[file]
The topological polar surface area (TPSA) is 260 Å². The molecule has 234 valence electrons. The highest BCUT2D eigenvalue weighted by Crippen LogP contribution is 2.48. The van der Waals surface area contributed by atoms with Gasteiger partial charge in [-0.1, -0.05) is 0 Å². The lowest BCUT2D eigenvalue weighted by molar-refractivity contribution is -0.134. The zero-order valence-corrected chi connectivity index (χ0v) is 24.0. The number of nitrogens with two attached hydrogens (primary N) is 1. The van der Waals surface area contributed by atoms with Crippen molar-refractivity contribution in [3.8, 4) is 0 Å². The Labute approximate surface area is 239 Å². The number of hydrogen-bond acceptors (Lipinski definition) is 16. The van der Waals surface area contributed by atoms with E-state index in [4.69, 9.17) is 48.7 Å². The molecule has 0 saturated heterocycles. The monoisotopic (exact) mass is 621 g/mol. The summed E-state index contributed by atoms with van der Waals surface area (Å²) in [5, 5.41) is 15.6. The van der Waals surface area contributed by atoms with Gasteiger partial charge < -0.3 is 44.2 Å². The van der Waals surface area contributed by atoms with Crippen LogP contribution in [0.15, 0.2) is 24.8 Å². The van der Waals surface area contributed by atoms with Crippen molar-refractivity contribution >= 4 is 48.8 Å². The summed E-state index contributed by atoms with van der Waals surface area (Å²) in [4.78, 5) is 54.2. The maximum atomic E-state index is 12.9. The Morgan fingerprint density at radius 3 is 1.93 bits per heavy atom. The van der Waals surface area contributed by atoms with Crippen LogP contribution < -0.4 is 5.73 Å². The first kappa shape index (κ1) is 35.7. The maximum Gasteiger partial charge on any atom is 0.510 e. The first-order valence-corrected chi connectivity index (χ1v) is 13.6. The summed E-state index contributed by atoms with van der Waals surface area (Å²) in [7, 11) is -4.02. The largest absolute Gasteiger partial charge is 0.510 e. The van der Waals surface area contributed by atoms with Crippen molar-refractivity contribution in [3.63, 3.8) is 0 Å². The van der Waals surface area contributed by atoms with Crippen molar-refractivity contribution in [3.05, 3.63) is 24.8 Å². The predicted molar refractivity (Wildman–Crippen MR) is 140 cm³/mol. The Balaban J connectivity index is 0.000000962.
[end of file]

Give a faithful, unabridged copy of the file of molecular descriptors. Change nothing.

The topological polar surface area (TPSA) is 260 Å². The molecule has 234 valence electrons. The highest BCUT2D eigenvalue weighted by Crippen LogP contribution is 2.48. The van der Waals surface area contributed by atoms with Gasteiger partial charge in [-0.1, -0.05) is 0 Å². The lowest BCUT2D eigenvalue weighted by molar-refractivity contribution is -0.134. The zero-order valence-corrected chi connectivity index (χ0v) is 24.0. The number of nitrogens with two attached hydrogens (primary N) is 1. The van der Waals surface area contributed by atoms with Crippen molar-refractivity contribution in [3.8, 4) is 0 Å². The Labute approximate surface area is 239 Å². The number of hydrogen-bond acceptors (Lipinski definition) is 16. The van der Waals surface area contributed by atoms with E-state index in [4.69, 9.17) is 48.7 Å². The molecule has 0 saturated heterocycles. The monoisotopic (exact) mass is 621 g/mol. The summed E-state index contributed by atoms with van der Waals surface area (Å²) in [5, 5.41) is 15.6. The van der Waals surface area contributed by atoms with Gasteiger partial charge < -0.3 is 44.2 Å². The van der Waals surface area contributed by atoms with Crippen LogP contribution in [0.15, 0.2) is 24.8 Å². The van der Waals surface area contributed by atoms with Crippen molar-refractivity contribution >= 4 is 48.8 Å². The summed E-state index contributed by atoms with van der Waals surface area (Å²) in [4.78, 5) is 54.2. The maximum atomic E-state index is 12.9. The Morgan fingerprint density at radius 3 is 1.93 bits per heavy atom. The van der Waals surface area contributed by atoms with Crippen LogP contribution < -0.4 is 5.73 Å². The first kappa shape index (κ1) is 35.7. The maximum Gasteiger partial charge on any atom is 0.510 e. The first-order valence-corrected chi connectivity index (χ1v) is 13.6. The summed E-state index contributed by atoms with van der Waals surface area (Å²) in [7, 11) is -4.02. The largest absolute Gasteiger partial charge is 0.510 e. The van der Waals surface area contributed by atoms with Crippen molar-refractivity contribution in [3.63, 3.8) is 0 Å². The van der Waals surface area contributed by atoms with Crippen molar-refractivity contribution in [3.05, 3.63) is 24.8 Å². The predicted molar refractivity (Wildman–Crippen MR) is 140 cm³/mol. The Balaban J connectivity index is 0.000000962.